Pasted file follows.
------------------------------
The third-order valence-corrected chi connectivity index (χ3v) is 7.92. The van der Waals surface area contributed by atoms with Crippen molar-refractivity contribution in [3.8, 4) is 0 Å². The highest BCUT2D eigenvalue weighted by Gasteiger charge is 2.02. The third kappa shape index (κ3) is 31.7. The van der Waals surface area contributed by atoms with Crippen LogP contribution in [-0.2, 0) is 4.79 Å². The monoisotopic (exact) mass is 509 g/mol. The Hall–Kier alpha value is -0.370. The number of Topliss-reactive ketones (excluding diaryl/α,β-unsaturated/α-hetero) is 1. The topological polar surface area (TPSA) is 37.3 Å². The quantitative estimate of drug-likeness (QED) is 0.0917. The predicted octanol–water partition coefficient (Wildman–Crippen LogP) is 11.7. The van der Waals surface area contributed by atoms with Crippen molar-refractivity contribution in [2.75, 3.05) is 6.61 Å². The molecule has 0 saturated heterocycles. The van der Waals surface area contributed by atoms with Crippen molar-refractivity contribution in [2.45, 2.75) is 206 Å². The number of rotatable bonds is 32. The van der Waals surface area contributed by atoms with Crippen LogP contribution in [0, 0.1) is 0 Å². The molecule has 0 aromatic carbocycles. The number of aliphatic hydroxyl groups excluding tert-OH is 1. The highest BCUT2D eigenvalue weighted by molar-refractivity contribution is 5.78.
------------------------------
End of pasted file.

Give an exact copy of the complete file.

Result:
The third-order valence-corrected chi connectivity index (χ3v) is 7.92. The van der Waals surface area contributed by atoms with Crippen molar-refractivity contribution in [3.8, 4) is 0 Å². The highest BCUT2D eigenvalue weighted by Gasteiger charge is 2.02. The third kappa shape index (κ3) is 31.7. The van der Waals surface area contributed by atoms with Crippen LogP contribution in [-0.2, 0) is 4.79 Å². The monoisotopic (exact) mass is 509 g/mol. The Hall–Kier alpha value is -0.370. The number of Topliss-reactive ketones (excluding diaryl/α,β-unsaturated/α-hetero) is 1. The topological polar surface area (TPSA) is 37.3 Å². The quantitative estimate of drug-likeness (QED) is 0.0917. The predicted octanol–water partition coefficient (Wildman–Crippen LogP) is 11.7. The van der Waals surface area contributed by atoms with Crippen molar-refractivity contribution in [2.75, 3.05) is 6.61 Å². The molecule has 0 saturated heterocycles. The van der Waals surface area contributed by atoms with Crippen molar-refractivity contribution in [2.45, 2.75) is 206 Å². The number of rotatable bonds is 32. The van der Waals surface area contributed by atoms with Crippen LogP contribution in [0, 0.1) is 0 Å². The molecule has 0 aromatic carbocycles. The number of aliphatic hydroxyl groups excluding tert-OH is 1. The highest BCUT2D eigenvalue weighted by molar-refractivity contribution is 5.78.